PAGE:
Social Media Age Groups

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Another example of an infographic, the Social Biz Buzz presents the findings of social media users and their uses and age groups as gathered by a social media moderator, Community 102. The infographic creatively draws a picture for businesses looking to optimize their social media sites as to which age groups use which sites and what they do while on those sites. This would be interesting information, but I felt that the statistics reported were generally common knowledge, such as the fact that was reported that younger users swear a lot more often in their social media usage than older users.

What would have made this infographic presentation of statistics even better, would have been to see a true, significant insight into the social media users. To do this, as Martin Horn, DDB describes in his article, "Research With Legs," the researchers should have started with a more defined question and worked backwards through their research in order to achieve a true insight into their participants. Once this insight was gained, then I think that the creative presentation through an infographic would have been really valuable to the businesses going to Community 102 and the Social Biz Buzz in order to improve their social media usage. While the intention of this infographic was good, the reality is that the statistics reported were not groundbreaking and therefore not useful.

Vegetarian Vitality

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This was a website that really emphasized that having "a vegetarian diet [was] significantly healthier than one which includes meat" and used multiple global studies to track people's diets over years at a time and measuring how healthy vegetarians were versus meat eaters. The emphasis on the diet being "significant" was interesting because despite the research to back up this claim, the public opinion was still that a vegetarian diet was either lacking in protein or hard to follow. Based on this public opinion, I feel that this article was a result of some public relations environmental monitoring and possibly a public opinion tracking survey. Seeing as this article is only reporting on public opinion findings, I think that the next step would be reversing this public opinion through an educational campaign to get the public thinking about the truths and myths about being vegetarian.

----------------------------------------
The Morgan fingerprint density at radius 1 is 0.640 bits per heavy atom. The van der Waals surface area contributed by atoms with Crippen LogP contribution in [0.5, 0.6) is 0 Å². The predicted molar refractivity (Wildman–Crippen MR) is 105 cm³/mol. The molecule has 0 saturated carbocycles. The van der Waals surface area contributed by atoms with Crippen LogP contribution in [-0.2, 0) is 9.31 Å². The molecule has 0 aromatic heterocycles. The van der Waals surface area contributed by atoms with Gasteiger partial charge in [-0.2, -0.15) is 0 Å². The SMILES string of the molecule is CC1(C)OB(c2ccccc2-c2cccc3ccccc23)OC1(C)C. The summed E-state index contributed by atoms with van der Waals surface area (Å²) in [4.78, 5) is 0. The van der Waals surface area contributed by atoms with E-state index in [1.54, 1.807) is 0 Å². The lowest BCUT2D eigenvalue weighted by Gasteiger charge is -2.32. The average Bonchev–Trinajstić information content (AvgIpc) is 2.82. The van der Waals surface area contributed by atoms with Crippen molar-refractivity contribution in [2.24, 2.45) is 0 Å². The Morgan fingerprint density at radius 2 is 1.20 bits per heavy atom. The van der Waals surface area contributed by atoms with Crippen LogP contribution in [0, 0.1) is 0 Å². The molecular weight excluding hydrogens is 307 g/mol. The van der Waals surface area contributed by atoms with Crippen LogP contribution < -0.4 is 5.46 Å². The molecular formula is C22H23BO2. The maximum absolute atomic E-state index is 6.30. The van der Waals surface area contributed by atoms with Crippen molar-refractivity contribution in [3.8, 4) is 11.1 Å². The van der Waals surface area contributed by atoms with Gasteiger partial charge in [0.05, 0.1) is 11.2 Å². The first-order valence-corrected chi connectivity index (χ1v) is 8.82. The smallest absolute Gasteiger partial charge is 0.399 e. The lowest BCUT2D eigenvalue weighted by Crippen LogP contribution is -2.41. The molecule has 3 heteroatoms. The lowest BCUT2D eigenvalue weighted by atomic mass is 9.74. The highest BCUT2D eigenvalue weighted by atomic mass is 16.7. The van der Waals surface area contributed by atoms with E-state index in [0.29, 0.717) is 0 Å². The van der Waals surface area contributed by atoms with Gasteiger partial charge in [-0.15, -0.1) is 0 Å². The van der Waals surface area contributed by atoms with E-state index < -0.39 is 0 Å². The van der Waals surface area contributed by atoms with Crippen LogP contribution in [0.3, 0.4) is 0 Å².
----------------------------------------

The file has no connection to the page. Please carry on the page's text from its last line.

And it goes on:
Government Survey Tracking

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On the Bureau of Labor Statistics website, they had an overview of their ongoing Current Population Survey (CPS). This survey is something that they gather and report from each month to stay up to date on employment rates and demographics. Then they report the most important findings on their own government website in graphs, statistical lists, and PDF files. As a clarifying point, this is a monthly survey, not a census because this is not the government collecting data from every U.S. citizen. One of the nice features of this website is that it keeps track of all of its historical data and then labels those statistics with a little dinosaur. A good addition to this website would be a dictionary. Since this is the government providing information to its people, it is important that the people understand what all the terms mean. It would be a friendly gesture that the government wishes to keep the public educated and not keep all of the knowledge to itself, especially since it is already reporting the data for the public use.